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Seasonal Jobs: The North Pole Is Calling

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SEASONAL JOBS
Courtesy Bob Eaton
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This is the season where carrying a few extra years and pounds might actually help those mid-lifers in the job market -- especially if they are willing to wear a red suit and have their "ho-ho-ho's" down.

Holiday mall Santas are in seasonal demand, and while perhaps not a career path job, it's one that can add a little holiday jingle to your pocket. Moreover, if Santas are to be believed, you'll receive enough joy to carry you through the rocky economic times of the rest of the year.

Bob Eaton, 62, is Santa at the Mall of America -- the country's largest shopping mall -- which makes him a Santa rock star. Eaton is a construction supervisor who lives in the Boston area and relocates to Minnesota each year. He got into the Santa business about eight years ago when the construction industry first started to tank. The naturally white-bearded Eaton says he earns wages comparable to his union construction job for doning the Santa suit. "But that's not why I do it," he said. "Sure it's nice to have some income when the construction business is slow, but for me, it's more about the joy I get from sitting in the [Santa] chair. That lasts me all year long. I love it."

The job has its hazards -- from beard-pulling to stressed-out mothers who sometimes forget their good manners when speaking to Santa. But "I love talking with the kids and watching everyone get in the holiday spirit," Eaton said. "All the hugs, all those good wishes -- carry me through the rest of the year."

Eaton, widowed with three grown children, began this year's stint in early November and works from 11 a.m. to 7 p.m., with longer hours starting after Thanksgiving and no days off until Christmas. He poses for thousands of photos and is provided with a hair and beard stylist: "Can't be unkempt, you know." Eaton takes his job seriously and is never seen out of "proper Santa attire." He wears a crisp Renaissance-looking white shirt and his Santa hat even when he goes to the convenience store.

"I always bump into children, and how would it be for Santa to not be dressed as Santa?" he asks in a Santa voice. "I've had children tell me they know I'm the real Santa because of the boots I wear. Children notice these things, you know."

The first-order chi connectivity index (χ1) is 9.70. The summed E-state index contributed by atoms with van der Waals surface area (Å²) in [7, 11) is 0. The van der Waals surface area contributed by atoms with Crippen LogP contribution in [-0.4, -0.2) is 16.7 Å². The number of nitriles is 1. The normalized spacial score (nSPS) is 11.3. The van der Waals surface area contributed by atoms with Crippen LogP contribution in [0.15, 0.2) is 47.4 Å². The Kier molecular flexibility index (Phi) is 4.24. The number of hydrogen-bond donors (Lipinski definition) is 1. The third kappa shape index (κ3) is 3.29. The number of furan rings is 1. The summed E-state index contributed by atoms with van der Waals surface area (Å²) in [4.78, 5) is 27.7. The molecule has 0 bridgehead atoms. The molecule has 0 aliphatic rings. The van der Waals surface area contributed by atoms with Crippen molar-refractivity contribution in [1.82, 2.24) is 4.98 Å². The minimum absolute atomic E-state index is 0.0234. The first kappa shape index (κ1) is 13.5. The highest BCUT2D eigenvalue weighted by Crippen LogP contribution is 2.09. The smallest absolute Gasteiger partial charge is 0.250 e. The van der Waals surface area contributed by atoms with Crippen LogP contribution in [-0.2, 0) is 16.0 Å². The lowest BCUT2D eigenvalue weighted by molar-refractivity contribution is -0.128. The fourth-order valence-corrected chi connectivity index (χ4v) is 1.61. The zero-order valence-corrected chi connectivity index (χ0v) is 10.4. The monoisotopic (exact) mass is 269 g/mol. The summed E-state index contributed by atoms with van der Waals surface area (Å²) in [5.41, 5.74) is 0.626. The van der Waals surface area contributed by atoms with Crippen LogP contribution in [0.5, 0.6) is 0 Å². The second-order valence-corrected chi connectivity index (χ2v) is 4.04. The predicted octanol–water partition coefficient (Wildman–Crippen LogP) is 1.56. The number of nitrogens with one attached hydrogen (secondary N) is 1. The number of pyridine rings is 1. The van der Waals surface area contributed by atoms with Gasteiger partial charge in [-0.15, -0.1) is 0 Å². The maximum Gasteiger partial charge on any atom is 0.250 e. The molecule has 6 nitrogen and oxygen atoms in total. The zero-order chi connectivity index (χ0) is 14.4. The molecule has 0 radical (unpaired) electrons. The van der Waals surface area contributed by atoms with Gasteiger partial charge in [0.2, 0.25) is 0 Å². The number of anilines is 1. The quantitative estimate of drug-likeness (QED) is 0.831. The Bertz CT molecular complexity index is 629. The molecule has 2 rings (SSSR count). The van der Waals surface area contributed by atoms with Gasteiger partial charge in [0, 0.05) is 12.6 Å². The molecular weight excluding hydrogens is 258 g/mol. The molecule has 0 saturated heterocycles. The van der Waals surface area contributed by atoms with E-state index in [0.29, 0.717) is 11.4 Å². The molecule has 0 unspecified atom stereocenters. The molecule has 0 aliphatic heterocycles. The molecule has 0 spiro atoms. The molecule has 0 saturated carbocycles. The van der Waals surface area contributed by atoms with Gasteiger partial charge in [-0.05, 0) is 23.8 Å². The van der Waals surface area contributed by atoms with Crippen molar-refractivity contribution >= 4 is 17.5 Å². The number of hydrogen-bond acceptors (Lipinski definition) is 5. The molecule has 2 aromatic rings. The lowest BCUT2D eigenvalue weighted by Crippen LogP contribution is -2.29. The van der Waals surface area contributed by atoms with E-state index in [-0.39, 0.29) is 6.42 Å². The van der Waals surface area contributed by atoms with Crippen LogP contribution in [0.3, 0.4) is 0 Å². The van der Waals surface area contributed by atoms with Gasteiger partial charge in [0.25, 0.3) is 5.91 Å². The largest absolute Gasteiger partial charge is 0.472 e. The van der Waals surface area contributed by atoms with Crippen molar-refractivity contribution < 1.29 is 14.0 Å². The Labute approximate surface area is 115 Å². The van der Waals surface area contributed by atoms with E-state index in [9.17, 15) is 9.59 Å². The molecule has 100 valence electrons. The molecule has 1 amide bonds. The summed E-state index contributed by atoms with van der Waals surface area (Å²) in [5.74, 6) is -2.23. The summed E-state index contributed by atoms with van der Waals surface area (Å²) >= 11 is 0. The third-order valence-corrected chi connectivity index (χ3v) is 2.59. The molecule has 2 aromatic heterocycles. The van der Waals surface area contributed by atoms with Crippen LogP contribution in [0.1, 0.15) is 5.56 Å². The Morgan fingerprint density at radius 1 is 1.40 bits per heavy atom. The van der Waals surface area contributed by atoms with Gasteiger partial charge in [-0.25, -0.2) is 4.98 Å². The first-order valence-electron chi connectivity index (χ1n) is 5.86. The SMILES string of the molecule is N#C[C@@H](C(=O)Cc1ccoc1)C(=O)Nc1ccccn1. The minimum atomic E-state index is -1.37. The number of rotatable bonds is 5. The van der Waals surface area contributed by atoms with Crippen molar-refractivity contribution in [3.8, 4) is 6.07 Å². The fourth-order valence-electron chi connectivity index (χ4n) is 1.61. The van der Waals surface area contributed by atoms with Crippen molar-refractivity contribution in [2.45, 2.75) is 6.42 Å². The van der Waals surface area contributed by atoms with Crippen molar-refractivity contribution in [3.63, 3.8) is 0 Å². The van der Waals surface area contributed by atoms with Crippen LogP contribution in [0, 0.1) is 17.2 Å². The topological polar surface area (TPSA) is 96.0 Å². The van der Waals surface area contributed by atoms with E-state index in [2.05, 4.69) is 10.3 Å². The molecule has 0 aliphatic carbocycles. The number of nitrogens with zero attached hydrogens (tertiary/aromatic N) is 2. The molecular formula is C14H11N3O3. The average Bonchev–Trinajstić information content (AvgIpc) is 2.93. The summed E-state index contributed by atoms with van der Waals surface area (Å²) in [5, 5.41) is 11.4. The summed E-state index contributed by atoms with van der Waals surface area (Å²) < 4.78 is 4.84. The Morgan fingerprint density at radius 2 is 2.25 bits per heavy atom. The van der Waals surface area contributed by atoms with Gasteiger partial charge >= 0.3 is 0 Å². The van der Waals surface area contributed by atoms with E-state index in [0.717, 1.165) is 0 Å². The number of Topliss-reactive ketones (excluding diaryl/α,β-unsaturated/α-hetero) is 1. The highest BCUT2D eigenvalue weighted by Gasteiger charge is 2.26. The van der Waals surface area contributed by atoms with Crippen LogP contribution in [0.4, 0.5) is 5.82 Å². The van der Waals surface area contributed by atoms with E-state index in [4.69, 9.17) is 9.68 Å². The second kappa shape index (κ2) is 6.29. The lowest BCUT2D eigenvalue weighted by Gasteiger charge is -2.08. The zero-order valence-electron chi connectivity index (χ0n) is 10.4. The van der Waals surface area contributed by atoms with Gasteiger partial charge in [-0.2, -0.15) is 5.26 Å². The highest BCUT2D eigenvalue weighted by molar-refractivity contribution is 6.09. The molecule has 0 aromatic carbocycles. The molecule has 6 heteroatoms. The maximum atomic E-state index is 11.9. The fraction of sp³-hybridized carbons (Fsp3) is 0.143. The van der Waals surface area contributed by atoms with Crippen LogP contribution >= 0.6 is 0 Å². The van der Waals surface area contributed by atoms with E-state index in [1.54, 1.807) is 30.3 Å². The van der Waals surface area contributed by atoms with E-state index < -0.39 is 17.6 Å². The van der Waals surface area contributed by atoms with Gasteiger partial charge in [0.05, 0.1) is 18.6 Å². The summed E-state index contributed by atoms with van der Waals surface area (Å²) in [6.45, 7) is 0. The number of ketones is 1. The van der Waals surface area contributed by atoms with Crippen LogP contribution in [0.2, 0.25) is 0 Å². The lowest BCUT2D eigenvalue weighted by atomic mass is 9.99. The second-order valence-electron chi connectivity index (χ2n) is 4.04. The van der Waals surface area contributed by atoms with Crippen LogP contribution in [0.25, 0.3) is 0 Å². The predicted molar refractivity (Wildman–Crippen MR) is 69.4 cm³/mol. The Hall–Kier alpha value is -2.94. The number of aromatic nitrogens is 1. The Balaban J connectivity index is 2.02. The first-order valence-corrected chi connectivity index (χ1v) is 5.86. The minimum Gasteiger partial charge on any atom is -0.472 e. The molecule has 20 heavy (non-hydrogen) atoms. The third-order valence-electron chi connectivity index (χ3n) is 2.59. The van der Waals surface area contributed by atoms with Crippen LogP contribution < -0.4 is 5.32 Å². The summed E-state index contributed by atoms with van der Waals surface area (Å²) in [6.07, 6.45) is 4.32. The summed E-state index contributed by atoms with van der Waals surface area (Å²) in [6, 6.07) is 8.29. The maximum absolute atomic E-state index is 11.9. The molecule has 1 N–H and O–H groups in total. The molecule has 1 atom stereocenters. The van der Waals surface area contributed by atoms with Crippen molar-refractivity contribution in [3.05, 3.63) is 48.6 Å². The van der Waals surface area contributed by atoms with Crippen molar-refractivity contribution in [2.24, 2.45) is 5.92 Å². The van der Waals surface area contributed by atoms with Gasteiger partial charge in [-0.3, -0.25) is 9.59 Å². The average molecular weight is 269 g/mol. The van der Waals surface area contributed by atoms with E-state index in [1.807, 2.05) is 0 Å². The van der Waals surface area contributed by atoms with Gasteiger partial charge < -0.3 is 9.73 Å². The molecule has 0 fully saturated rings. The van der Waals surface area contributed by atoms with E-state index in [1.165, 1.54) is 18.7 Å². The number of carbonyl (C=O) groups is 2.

By the way, that's not a beer belly on Santa. "That's my cookie chest," said Santa Bob Eaton. "Santas love cookies."

Mall of America's Santa is one of the most-coveted Santa spots in the country. While Eaton declined to be specific about his Santa salary, mall Santas can earn from $10,000 to $50,000 for the 40-day shopping season. They are also provided with hotel accommodations, use of a rental car and relocation expenses to the job site (presumably from as far away as the North Pole).

Mall of America also has Santa Sid -- that's code for Santa In Disguise -- but he's their by-appointment-only Santa and has held court in the "private Santa suite" for the past 20 years. His clientele often flies in to see him each year, said a mall spokesman, who added that the two Santas are never seen together and Santa Syd must enter and exit by a separate entrance to eliminate the risk of blowing his cover.

While some shopping centers, hospitals and communities take care of hiring their own local Santas, much of the industry is served by a few photography companies that bid on multiple shopping center contracts and provide the Santas. Sepia Photos of Texas, one of the largest firms, only hires naturally bearded Santas. All employees are screened and background checked. From their job description: "A jolly, natural bearded, white gloved, polished, well-groomed, custom-suited Santa, who is patient, has a great attitude, loves kids, and has a heart for the past."

There is also a University of Santa Claus, run by Cherry Hill Photo Enterprises of Cherry Hill, N.J., that provides training for all Santas. Santas are taught to never promise anything, show a bad mood or be in a big hurry. The Santa Do's list includes the reminder to bathe daily and use deodorant and to "keep a twinkle in your eye."

One of the nice things about being a Santa is that unlike a lot of other jobs, you "dont age out," said Bob Dunn, 75, of Dover, Del. Dunn has been a Santa for the past eight years -- the last three under contract to Sepia Photos -- and assigned to the Sooner Mall in Norman, Okla. Starting on Black Friday, he will be bouncing kids on his lap and posing for photos from 10 am to 1 p.m., 2 p.m. to 5 p.m. and 6 p.m. from 8 p.m. He works a 10-hour day with two hours off for meal breaks.

Dunn was included in about 17,000 photos taken last year, and while he said only the top Santas in the country are pulling down $50,000, his paycheck "sure beats minimum wage," adding "and this is a heck of a lot more fun."

Dunn was a packer of clam products in the Delaware seafood business but says it was the recession that retired him. His wife is joining him in Oklahoma this year, but only for the first few weeks. He predicts she'll be bored hanging around the hotel all day while he's in the Santa chair. The youngest of his four kids is 52. "My children would tell you I'm America's least-likely Santa," he said.

But given that he keeps getting asked back, we doubt it. Dunn admits he has a knack for putting frightened kids at ease. "The job is pure joy," Dunn said. "For 46 weeks out of the year, you're just another old man with a white beard, but for that six-week period, you're Santa Claus!" he said. Can't beat that.

Is there any part of the job he could do without? Note from Santa to Moms: Please check diapers before you put the baby on Santa's lap.

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